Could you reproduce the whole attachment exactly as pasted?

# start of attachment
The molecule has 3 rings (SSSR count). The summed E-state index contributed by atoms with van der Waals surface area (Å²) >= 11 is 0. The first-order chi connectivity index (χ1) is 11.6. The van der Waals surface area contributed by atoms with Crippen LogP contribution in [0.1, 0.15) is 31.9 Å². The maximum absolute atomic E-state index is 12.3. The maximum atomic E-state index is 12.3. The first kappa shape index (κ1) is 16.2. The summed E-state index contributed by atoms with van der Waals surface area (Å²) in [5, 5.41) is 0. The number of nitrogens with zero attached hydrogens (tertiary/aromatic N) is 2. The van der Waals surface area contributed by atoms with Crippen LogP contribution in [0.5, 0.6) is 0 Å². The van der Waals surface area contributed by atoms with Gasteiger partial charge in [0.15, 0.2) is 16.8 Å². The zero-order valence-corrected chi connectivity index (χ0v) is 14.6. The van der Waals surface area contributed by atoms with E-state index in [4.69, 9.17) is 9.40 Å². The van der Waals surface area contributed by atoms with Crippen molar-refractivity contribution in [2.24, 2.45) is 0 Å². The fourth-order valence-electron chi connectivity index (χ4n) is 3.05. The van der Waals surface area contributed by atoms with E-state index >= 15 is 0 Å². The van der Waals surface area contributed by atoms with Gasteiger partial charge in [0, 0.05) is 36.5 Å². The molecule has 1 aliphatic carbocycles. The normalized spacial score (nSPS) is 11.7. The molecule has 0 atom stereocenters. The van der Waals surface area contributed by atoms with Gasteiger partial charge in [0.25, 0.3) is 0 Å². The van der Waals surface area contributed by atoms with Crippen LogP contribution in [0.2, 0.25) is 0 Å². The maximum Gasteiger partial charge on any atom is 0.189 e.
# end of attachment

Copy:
The molecule has 3 rings (SSSR count). The summed E-state index contributed by atoms with van der Waals surface area (Å²) >= 11 is 0. The first-order chi connectivity index (χ1) is 11.6. The van der Waals surface area contributed by atoms with Crippen LogP contribution in [0.1, 0.15) is 31.9 Å². The maximum absolute atomic E-state index is 12.3. The maximum atomic E-state index is 12.3. The first kappa shape index (κ1) is 16.2. The summed E-state index contributed by atoms with van der Waals surface area (Å²) in [5, 5.41) is 0. The number of nitrogens with zero attached hydrogens (tertiary/aromatic N) is 2. The van der Waals surface area contributed by atoms with Crippen LogP contribution in [0.5, 0.6) is 0 Å². The van der Waals surface area contributed by atoms with Gasteiger partial charge in [0.15, 0.2) is 16.8 Å². The zero-order valence-corrected chi connectivity index (χ0v) is 14.6. The van der Waals surface area contributed by atoms with E-state index in [4.69, 9.17) is 9.40 Å². The van der Waals surface area contributed by atoms with Crippen molar-refractivity contribution in [2.24, 2.45) is 0 Å². The fourth-order valence-electron chi connectivity index (χ4n) is 3.05. The van der Waals surface area contributed by atoms with E-state index >= 15 is 0 Å². The van der Waals surface area contributed by atoms with Gasteiger partial charge in [0, 0.05) is 36.5 Å². The molecule has 1 aliphatic carbocycles. The normalized spacial score (nSPS) is 11.7. The molecule has 0 atom stereocenters. The van der Waals surface area contributed by atoms with Gasteiger partial charge in [0.25, 0.3) is 0 Å². The van der Waals surface area contributed by atoms with Crippen LogP contribution in [0.2, 0.25) is 0 Å². The maximum Gasteiger partial charge on any atom is 0.189 e.